Norway and the High North
Our geography, history, economy and a whole range of artistic expression, including films and poetry, are keys to understanding our affinity for the High North. It was natural to refer to Rolf Jacobsen’s poem ‘Look north more often’ in The High North Strategy, and the award-winning film simply named ‘Nord’ (North) was one of Norway’s contributions to the Berlin Film Festival in February 2009. Our most illustrious national heroes, such as Fridtjof Nansen and Roald Amundsen, are renowned for their polar expeditions.
Norway’s tradition of looking to the north forms part of its identity, and shapes the self-image and mind-set of its people.
This perspective was given renewed impetus when my Government, in its inaugural address in 2005, presented the High North as Norway’s most important strategic priority area. The main priorities were set out in more detail in the subsequent policy platforms. The High North Strategy was launched in 2006, and was followed up with New Building Blocks in the North in 2009, which sets out the Government’s priorities for the next 10–15 years.
In the autumn of 2011, the policy achievements so far and the road ahead were outlined in the white paper The High North: Vision and strategies. This presents a coherent, long-term Norwegian policy for addressing the challenges and utilising the opportunities in the High North. Our overall aim remains to enhance knowledge in and about the north, increase our activity and presence in the region and lay the foundations for sustainable economic and social development in the years to come.
The wider Arctic context
Although commonly used, the term ‘High North’ has not been precisely defined, and it does not refer solely to Norwegian territory. The breadth of this concept is reflected in the Government’s strategy. Important Norwegian interests are linked to developments in the Arctic as a whole and the wider circumpolar area, and internationally the terms ‘High North’ and ‘Arctic’ are often interchangeable.
Norway’s strategic efforts in the north must be seen in a geopolitical context. Norway will continue its active dialogue on High North issues with its neighbours, partners and allies. Strengthened international cooperation in the north – both circumpolar cooperation and cooperation with Russia in particular – will in turn be beneficial for developments in Norway.
Thus, our High North strategy takes a comprehensive approach and a generational perspective. It has a dynamic character, also when it comes to its geographical scope. Ever since I became Foreign Minister in 2005, I have been struck by the way our European High North perspective has merged with the broader Arctic perspective.
Due to the changes taking place in the Arctic, the High North is moving from the outskirts to a new geopolitical centre of gravity. New developments pose new challenges and give rise to new opportunities. As a responsible coastal state, Norway strives to address these challenges and make use of the opportunities in a safe and environmentally sound way. We will work to ensure that the Arctic remains a peaceful region of cooperation and sustainable resource management.
Predictable frameworks for sustainable development
The Arctic is not a legal void or a political vacuum. The Law of the Sea forms the legal basis for all activities in the Arctic Ocean – as it does in all oceans and seas of the world. In Norway’s view, existing international law provides a predictable framework for addressing present and foreseeable challenges in the Arctic.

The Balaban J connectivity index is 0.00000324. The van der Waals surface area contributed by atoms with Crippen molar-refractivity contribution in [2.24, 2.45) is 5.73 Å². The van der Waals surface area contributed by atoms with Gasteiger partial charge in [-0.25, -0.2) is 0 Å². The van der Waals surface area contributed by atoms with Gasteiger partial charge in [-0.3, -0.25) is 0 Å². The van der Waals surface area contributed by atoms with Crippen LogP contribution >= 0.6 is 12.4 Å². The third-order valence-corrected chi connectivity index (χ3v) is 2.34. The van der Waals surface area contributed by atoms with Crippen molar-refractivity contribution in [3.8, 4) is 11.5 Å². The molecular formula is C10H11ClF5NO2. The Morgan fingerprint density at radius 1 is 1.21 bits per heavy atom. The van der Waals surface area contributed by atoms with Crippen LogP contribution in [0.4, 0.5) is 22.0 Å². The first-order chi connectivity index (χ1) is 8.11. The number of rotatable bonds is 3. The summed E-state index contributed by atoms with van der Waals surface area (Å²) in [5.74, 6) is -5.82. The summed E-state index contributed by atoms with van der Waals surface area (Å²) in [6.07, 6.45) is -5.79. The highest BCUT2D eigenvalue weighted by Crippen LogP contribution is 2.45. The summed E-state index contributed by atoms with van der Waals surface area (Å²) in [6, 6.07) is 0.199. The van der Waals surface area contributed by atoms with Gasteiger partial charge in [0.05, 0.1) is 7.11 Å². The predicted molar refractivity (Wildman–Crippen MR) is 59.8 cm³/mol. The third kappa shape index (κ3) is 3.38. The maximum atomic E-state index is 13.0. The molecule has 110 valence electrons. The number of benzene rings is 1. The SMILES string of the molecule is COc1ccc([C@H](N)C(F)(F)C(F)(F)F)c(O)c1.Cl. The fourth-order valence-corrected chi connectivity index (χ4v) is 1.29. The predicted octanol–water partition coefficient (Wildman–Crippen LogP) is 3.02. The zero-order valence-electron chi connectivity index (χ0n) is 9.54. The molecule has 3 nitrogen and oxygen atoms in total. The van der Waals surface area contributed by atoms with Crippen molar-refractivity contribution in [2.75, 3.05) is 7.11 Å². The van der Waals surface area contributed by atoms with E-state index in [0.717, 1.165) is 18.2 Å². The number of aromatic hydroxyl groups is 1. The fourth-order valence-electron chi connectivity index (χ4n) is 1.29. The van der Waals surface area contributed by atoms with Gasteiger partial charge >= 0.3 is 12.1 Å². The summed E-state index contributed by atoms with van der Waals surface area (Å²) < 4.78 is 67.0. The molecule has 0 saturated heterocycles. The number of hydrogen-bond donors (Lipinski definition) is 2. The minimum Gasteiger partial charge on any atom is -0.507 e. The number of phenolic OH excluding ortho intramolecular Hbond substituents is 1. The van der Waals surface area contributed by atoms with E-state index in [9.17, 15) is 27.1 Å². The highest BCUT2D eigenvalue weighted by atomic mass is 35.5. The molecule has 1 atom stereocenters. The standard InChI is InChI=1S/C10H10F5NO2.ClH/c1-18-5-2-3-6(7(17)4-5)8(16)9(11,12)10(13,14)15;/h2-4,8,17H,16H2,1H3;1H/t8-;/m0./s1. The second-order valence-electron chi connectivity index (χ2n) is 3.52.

There are few unresolved issues of jurisdiction in the Arctic. In the Ilulissat Declaration (28 May 2008) the five coastal states bordering the Arctic Ocean – Norway, Russia, Canada, Denmark (Greenland) and the United States – confirmed their continued commitment to the legal framework in the Arctic Ocean and to the orderly settlement of possible overlapping claims.
The 2010 Treaty Concerning Maritime Delimitation and Cooperation in the Barents Sea and the Arctic Ocean between Norway and the Russian Federation is a prime example of the practical application of the principles set out in the existing legal framework. This agreement was a true milestone because unresolved maritime boundaries can be particularly difficult for states to resolve. It was 40 years in the making, and entailed long-drawn-out and seemingly endless rounds of negotiations. But in the end, we agreed that the Law of the Sea provided a framework that enabled us to overcome the zero-sum logic of competition and replace it with a process focused on finding a win-win solution.
The establishment of the outer limits of the continental shelf outside 200 nautical miles is dealt with by the Commission on the Outer Limits of the Continental Shelf in New York. Norway was the first coastal state in the Arctic Ocean to complete the requirements of the United Nations Convention on the Law of the Sea in this respect, and Norway has worked in close cooperation with all its neighbouring states in the High North.
In Norway’s view, it is essential that shipping in the Arctic Ocean is subject to the highest safety and environmental standards. Therefore Norway strongly supports the development of a mandatory Polar Code under the International Maritime Organization. We invite other nations to join us in close cooperation on this matter. We believe that mandatory rules for shipping in polar waters are crucial for preventing accidents, loss of human life and oil spills.
The prospect of increased activity in the Arctic Ocean means that coastal states will need to maintain a strong presence in order to exercise their jurisdiction, sovereign rights and authority in a credible, consistent and predictable manner.
The Arctic Ocean is not Antarctica
Antarctica is a continent surrounded by oceans, whereas the Arctic Ocean is an ocean surrounded by land under national jurisdiction. Recognising that Antarctica is an uninhabited continent with no generally acknowledged claims to sovereignty, the Antarctic Treaty was adopted in 1959 to regulate human activity on the continent.
In contrast to the situation that prevailed in Antarctica before the adoption of the Antarctic Treaty, the Law of the Sea already provides the legal framework for regulating activities in the Arctic Ocean. Consequently, calls for a specific treaty to regulate activities in the Arctic are unjustified.
Circumpolar and regional cooperation